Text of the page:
January 20, 1915
CORYDON MAN SUICIDES
J.H. Alexander, Aged Fifty, Shot Himself at Hotel
In Chariton Last Wednesday
Another citizen of Wayne county has gone to eternity by the gun route. John H. Alexander, farmer, business man and real estate dealer, ended his own life last Wednesday afternoon in his room at the Bates hotel in Chariton by placing a twenty-two caliber rifle to his head and pulling the trigger.
The act is shrouded in mystery. Mr. Alexander was a man about fifty years of age. He was not, to anyone's knowledge, especially high strung or subject to lucid intervals; yet he must have been suffering from some mental or nervous strain.
He was temporarily stopping in Chariton and his exact business there last Wednesday has not as yet been explained. He rented his room Tuesday evening, went to bed and was never seen alive again. Repeatedly Wednesday he was called by the hotel porter and each time said that he was getting up and would be right down. About 1 p.m., being called again and giving no answer, an entrance was forced to his room through the transom by the city marshal and it was found that he had taken his own life. It is believed that he bought a box of cartridges with this act in mind as the box was full and complete except for the one fatal load.
The deceased was a son of the late James Alexander of Clay township who was a prominent farmer and banker of Wayne county and passed away about five years ago. His mother died about a year ago and both are buried in the Corydon cemetery.
John inherited quite an estate from his parents who were worth probably $100,000. He dealt in Colorado property and land in Decatur and it is believed that his investments turned out badly and that his inheritance is gone. This is given by most of his friends as the cause of his rash act. He leaves two brothers and two sisters to mourn his death: Will Alexander of Lineville, George Alexander of Colorado, Mrs. Short of Denver, and Mrs. Mary Carr.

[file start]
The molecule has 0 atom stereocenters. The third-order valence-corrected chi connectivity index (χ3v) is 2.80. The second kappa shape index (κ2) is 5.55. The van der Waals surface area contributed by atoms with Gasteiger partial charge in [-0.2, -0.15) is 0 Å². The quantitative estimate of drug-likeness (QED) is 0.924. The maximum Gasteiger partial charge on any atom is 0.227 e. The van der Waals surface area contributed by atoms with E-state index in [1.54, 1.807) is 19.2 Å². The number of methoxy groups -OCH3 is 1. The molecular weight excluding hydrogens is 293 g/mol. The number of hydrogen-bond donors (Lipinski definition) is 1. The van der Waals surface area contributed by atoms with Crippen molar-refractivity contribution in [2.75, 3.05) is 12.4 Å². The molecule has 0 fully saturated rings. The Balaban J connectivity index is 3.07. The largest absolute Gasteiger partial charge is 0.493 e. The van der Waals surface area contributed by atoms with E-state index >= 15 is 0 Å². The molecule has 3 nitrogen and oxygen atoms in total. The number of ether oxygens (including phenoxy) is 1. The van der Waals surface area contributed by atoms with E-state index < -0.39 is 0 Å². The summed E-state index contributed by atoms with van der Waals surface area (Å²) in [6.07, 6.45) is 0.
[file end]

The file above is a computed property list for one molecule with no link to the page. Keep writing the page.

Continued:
The remains were taken from Chariton to the home of his brother near Big Springs Saturday, and Sunday they were brought to Corydon and tenderly laid to rest in the Corydon cemetery.
In all of his relations with men, John Alexander was a fair, honest and upright citizen. He was handicapped in life by the fact that he had only one eye. This caused him a great deal of annoyance and embarrassment. He owns a store at Lamoni but it is thought that it is not on a paying basis and this with his other financial difficulties seem to have caused a temporary unbalancing of his mind. When the news first came to Corydon, it was hoped that it would prove to be an accident. There is no reason, however, to doubt but that it was purposely done.
Nothing but words of sympathy have been heard in Corydon. The man was not in his right mind. He was unquestionably in a morbid, demented condition.
His friends will long remember him as a man of rather rugged build who all his life was generous and kind hearted and valued his friends very highly.
James Alexander (1832 - 1910)
John H Alexander (1872 - 1915)
William J Alexander (1872 - 1928)*
Created by: InSearchOf
Record added: Aug 01, 2011
Find A Grave Memorial# 74243393